One issue that keeps coming up as we talk more and more about new media and what to do with it in the classroom is the issue of the nature of the classroom itself. It’s a fun idea, something to throw around. What is it? How is it constructed? What sort of space is it and how much latitude do we have to play with it, especially within American education.
Some might say that the world is a great lecture hall and that all the objects that make it up are things with which to learn, from tadpoles to user interface, and thereby have a useful purpose.
Is the classroom gamelike; that is, does the classroom display characteristics of game. I don’t mean game as in the “frivolous” but games as strictly rules-based situations contrived for a given outcome. Most situations involve some sort of “reward,” a pay off, hence demand strategic thinking to get that reward. We need to get to the elavator before the crowd does, so we finish work a little early and then dash for the hall. Finishing work is the “tactical maneuver.” Strategy is the overall plan.
Does the way people behave in the classroom involve “game-like” approaches, playing for a particular result? If we achieve the result, did someone learn?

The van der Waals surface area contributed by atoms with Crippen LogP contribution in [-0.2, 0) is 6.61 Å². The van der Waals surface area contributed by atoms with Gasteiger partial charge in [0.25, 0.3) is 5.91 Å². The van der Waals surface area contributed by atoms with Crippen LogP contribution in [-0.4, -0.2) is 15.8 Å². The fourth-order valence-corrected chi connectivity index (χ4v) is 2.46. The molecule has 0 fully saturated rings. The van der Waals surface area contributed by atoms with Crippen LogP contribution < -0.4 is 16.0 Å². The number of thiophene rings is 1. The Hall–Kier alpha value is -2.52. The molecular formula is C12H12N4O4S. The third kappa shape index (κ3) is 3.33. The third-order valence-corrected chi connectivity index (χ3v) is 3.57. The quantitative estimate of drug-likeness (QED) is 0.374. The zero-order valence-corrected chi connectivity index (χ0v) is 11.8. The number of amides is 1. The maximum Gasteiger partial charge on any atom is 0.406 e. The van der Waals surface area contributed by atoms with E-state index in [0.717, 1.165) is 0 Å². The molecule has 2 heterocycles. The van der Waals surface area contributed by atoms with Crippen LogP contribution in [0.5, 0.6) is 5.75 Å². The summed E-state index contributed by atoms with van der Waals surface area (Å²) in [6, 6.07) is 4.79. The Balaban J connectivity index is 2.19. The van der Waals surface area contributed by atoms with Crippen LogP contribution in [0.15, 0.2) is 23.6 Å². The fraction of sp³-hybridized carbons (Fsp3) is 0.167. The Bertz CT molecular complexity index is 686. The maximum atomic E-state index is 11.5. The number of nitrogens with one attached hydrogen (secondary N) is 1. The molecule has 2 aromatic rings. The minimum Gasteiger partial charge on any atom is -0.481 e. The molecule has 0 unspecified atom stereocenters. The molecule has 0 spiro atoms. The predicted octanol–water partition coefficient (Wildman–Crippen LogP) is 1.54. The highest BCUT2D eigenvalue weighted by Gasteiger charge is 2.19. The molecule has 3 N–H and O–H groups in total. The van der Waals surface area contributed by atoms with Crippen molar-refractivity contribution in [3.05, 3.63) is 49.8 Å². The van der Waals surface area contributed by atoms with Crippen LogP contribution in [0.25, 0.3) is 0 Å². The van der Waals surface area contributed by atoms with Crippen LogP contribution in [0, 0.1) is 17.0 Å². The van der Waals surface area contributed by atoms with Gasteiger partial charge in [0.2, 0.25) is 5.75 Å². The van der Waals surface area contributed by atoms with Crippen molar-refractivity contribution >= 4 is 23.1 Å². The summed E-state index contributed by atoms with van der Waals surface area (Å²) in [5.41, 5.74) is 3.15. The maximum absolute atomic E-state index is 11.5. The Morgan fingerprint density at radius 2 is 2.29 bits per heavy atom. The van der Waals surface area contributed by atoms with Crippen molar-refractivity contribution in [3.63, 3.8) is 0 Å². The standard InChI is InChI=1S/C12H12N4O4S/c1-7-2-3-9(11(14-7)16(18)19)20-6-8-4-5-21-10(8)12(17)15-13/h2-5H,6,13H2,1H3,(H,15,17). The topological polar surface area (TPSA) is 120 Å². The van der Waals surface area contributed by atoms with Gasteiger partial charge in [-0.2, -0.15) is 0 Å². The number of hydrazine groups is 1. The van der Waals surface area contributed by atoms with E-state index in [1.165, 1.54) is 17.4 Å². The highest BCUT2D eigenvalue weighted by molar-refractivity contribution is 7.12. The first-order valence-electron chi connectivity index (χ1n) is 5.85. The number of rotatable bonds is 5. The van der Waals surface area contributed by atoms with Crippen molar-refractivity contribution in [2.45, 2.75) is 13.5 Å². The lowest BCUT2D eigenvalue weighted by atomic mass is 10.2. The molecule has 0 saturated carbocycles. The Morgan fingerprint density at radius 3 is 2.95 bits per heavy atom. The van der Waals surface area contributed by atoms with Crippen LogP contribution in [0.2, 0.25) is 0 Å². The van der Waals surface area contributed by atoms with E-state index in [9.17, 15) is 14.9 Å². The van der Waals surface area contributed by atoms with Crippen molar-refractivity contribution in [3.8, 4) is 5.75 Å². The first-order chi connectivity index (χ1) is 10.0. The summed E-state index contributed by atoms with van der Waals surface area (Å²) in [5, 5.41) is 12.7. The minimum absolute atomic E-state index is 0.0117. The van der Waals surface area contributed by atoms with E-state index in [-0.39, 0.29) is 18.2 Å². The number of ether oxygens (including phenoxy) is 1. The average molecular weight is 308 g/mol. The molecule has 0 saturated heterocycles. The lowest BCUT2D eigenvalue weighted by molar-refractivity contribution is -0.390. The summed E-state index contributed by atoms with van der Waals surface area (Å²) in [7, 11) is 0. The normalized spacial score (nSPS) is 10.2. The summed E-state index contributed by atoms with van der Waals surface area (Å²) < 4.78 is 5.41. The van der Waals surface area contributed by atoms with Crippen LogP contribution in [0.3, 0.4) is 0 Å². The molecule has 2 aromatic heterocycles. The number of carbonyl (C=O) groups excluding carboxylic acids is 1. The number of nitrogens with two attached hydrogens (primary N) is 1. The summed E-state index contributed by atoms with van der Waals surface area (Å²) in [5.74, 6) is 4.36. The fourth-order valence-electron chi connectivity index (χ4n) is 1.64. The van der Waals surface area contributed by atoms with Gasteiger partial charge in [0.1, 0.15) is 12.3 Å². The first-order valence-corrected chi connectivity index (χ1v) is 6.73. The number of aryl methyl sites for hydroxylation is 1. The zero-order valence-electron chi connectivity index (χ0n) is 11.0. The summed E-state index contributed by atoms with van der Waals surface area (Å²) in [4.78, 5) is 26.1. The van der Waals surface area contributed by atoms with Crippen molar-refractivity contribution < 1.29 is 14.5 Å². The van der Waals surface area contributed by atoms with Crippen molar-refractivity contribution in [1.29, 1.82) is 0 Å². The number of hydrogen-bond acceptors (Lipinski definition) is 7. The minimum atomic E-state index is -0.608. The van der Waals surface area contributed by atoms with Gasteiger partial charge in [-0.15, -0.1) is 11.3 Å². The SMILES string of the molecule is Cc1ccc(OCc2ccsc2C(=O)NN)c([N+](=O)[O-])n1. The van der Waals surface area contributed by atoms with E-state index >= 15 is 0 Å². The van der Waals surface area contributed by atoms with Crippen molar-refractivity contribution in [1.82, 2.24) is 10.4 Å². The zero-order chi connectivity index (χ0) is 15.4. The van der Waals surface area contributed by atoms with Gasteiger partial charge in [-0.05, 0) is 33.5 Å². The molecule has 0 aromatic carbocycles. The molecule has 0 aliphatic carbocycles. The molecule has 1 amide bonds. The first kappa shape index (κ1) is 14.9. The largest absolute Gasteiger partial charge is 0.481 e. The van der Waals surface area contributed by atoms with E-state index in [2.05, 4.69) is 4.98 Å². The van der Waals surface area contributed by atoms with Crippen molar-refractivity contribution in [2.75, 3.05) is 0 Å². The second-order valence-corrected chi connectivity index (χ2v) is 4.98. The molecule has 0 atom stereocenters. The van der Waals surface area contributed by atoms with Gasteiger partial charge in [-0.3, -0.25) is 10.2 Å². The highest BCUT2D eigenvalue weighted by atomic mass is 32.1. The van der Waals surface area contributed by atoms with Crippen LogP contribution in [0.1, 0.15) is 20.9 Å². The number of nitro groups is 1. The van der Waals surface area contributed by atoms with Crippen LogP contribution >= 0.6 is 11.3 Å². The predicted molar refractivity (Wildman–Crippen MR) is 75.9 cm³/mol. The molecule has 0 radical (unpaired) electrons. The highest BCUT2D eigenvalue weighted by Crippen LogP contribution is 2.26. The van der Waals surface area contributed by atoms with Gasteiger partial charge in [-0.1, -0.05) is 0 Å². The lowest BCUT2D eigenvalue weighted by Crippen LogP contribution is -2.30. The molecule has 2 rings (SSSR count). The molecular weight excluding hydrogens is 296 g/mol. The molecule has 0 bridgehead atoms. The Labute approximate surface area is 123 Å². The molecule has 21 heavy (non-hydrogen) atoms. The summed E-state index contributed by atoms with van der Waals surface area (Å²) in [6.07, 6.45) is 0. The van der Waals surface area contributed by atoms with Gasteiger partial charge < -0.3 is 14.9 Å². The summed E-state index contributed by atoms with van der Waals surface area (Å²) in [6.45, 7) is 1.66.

Okay. You’re right. The classroom is most definitely being played as a game, including seating arrangement, (face front in rows or semicircular for discussion and inclusion within group) student choice of seat (up front, middle, last row, each means something strategically), instructor choice (seated behind desk, on top of desk, within semicircle, standing at lectern), atmosphere (windows, doors), tools (desks, chairs, computers) etc. It’s all a part of a game, and the habits of a classroom are the same, under some restrictions by authority, as those we practice outside.
Now you will be planning to teach a course which will be a game, within a game, to a roomful of gamers.